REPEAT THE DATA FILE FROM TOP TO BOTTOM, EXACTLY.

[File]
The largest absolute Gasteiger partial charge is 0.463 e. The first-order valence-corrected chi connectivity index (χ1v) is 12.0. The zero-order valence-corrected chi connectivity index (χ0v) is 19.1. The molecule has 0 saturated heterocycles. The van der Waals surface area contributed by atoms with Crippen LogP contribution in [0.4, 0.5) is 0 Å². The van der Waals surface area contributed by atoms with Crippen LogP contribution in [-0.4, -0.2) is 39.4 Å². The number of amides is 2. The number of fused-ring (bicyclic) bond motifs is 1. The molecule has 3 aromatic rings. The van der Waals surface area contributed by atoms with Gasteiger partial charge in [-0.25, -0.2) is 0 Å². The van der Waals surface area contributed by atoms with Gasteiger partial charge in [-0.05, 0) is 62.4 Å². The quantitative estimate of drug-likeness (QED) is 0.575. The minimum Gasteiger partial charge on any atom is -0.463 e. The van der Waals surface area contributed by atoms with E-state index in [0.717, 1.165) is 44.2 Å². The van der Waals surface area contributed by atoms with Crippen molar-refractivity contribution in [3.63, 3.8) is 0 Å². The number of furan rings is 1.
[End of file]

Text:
The largest absolute Gasteiger partial charge is 0.463 e. The first-order valence-corrected chi connectivity index (χ1v) is 12.0. The zero-order valence-corrected chi connectivity index (χ0v) is 19.1. The molecule has 0 saturated heterocycles. The van der Waals surface area contributed by atoms with Crippen LogP contribution in [0.4, 0.5) is 0 Å². The van der Waals surface area contributed by atoms with Crippen LogP contribution in [-0.4, -0.2) is 39.4 Å². The number of amides is 2. The number of fused-ring (bicyclic) bond motifs is 1. The molecule has 3 aromatic rings. The van der Waals surface area contributed by atoms with Gasteiger partial charge in [-0.25, -0.2) is 0 Å². The van der Waals surface area contributed by atoms with Gasteiger partial charge in [-0.05, 0) is 62.4 Å². The quantitative estimate of drug-likeness (QED) is 0.575. The minimum Gasteiger partial charge on any atom is -0.463 e. The van der Waals surface area contributed by atoms with E-state index in [0.717, 1.165) is 44.2 Å². The van der Waals surface area contributed by atoms with Crippen molar-refractivity contribution in [3.63, 3.8) is 0 Å². The number of furan rings is 1.